Study: Topical Hyperhidrosis Treatment Effective and Safe for Pediatric Patients

02/22/2018
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A recent study by Hebert and colleagues demonstrated that topical glycopyrronium tosylate (GT) is a safe and effective treatment for primary axillary hyperhidrosis among pediatric participants. The study findings were presented at the 2018 American Academy of Dermatology Annual Meeting.

“Topically applied GT was well tolerated and improved disease severity, sweat production, and quality of life, with similar findings in pediatric participants vs the older cohort. The treatment-emergent adverse events were similar across age groups and consistent with anticholinergics,” the researchers reported.
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The study evaluated data from 2 four-week randomized vehicle-controlled trials that included 697 participants with hyperhidrosis. It compared the safety and efficacy of GT among participants aged 16 years and younger (pediatric) and participants older than 16 years of age. The primary outcome included the percentage of participants who achieved a 4-point or greater improvement on the Axillary Sweating Daily Diary (ASDD/ASDD-Child [ASDD-C]).

A total of 463 participants were randomly assigned to receive GT and 234 were randomly assigned to receive vehicle (VEH). Forty-four participants were aged 16 years and younger, 25 pediatric participants received GT and 19 pediatric participants received VEH.

The pooled responder rates on the ASDD/ASDD-C of participants who received GT were 59.9% among the pediatric cohort and 60.2% among the older cohort. Among participants who received VEH, the pooled responder rates were 13% among the pediatric cohort and 28.8% among the older cohort. Likewise, 79.9% of pediatric participants and 74.3% of older participants who received GT achieved a 50% or more reduction in sweat production compared with those who received VEH (54.8% and 53%, respectively).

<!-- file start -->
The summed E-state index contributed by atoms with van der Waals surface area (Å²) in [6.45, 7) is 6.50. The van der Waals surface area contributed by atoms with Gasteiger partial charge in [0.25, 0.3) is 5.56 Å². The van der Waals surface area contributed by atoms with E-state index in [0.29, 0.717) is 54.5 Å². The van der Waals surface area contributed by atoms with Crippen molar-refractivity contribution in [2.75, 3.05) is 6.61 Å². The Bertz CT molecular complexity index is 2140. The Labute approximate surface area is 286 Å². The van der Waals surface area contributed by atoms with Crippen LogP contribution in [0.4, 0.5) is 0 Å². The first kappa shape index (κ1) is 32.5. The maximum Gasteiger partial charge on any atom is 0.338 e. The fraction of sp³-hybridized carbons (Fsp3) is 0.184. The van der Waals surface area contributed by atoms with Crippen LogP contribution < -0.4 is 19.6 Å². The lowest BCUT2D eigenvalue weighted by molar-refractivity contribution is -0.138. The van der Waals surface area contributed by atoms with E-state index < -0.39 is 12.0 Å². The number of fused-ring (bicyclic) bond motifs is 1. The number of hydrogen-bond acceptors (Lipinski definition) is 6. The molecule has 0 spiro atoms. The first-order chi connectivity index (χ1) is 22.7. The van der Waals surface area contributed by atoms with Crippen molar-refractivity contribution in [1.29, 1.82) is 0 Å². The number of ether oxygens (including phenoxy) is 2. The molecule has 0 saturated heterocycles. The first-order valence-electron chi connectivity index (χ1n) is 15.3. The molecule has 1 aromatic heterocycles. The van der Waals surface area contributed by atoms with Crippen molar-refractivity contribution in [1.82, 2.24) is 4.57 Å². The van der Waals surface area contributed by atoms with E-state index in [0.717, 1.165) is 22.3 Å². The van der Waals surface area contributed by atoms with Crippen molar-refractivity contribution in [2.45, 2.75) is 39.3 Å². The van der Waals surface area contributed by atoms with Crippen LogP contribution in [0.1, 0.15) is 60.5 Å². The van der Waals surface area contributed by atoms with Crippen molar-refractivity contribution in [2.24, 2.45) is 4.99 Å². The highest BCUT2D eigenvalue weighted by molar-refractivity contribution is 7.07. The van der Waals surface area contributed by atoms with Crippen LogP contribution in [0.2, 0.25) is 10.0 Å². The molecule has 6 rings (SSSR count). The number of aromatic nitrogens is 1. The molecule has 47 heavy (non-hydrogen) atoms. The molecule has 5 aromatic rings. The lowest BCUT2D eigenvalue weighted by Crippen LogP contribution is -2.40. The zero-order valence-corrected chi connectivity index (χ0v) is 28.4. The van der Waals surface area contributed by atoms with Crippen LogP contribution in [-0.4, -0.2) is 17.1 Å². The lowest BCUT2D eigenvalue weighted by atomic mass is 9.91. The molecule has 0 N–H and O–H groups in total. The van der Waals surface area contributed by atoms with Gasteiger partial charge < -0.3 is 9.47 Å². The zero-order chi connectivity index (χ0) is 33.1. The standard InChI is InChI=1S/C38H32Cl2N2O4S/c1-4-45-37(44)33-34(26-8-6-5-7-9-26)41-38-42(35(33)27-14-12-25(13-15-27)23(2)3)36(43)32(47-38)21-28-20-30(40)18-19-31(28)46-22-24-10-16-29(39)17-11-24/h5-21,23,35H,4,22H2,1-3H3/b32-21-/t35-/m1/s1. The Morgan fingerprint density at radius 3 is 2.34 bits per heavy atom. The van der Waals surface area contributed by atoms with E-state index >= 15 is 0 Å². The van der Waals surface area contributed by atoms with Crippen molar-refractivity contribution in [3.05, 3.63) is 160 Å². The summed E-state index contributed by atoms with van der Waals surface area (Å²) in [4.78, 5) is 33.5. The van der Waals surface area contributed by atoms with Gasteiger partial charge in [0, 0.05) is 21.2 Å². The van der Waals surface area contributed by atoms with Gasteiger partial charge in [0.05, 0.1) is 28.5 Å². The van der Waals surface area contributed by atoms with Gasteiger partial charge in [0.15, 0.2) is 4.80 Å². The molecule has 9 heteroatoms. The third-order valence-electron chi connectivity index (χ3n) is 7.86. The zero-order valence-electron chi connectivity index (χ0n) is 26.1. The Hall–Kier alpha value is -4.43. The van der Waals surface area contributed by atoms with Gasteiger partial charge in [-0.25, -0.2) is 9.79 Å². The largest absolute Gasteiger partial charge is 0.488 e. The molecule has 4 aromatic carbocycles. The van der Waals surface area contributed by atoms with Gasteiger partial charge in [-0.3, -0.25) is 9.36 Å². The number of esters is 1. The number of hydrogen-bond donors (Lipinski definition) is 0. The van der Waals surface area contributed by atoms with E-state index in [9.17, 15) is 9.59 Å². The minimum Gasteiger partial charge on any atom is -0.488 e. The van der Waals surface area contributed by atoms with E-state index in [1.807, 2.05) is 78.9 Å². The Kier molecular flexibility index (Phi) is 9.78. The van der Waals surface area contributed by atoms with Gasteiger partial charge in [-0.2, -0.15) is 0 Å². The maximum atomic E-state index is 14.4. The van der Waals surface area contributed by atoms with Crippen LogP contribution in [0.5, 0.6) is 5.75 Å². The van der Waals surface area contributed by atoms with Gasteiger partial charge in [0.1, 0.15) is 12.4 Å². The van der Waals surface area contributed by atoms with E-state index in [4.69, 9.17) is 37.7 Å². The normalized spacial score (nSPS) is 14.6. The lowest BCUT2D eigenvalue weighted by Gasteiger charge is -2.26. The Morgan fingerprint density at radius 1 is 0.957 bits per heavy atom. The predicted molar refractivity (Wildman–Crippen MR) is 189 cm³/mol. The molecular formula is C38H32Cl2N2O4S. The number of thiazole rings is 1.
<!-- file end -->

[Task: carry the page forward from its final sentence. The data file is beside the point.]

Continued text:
The mean decrease in Children’s Dermatology Life Quality Index was consistent with the mean decrease in the Dermatology Life Quality Index.

In addition, TEAEs were reported by 44% of pediatric participants treated with GT and 56.7% of older participants treated with GT compared with 10.5% of pediatric participants and 34.3% of older participants treated with VEH. TEAEs were mostly related to anticholinergic activity and were mild, short-lived, and rarely led to drug discontinuation.

Melissa Weiss

Reference

Hebert AA, Glaser DA, Green L, et al. Glycopyrronium tosylate for the treatment of primary axillary hyperhidrosis: pediatric subgroup analyses from the ATMOS-1 and ATMOS-2 phase 3 randomized controlled trials. Presented at: The American Academy of Dermatology Annual Meeting; February 16-20, 2018; San Diego, CA.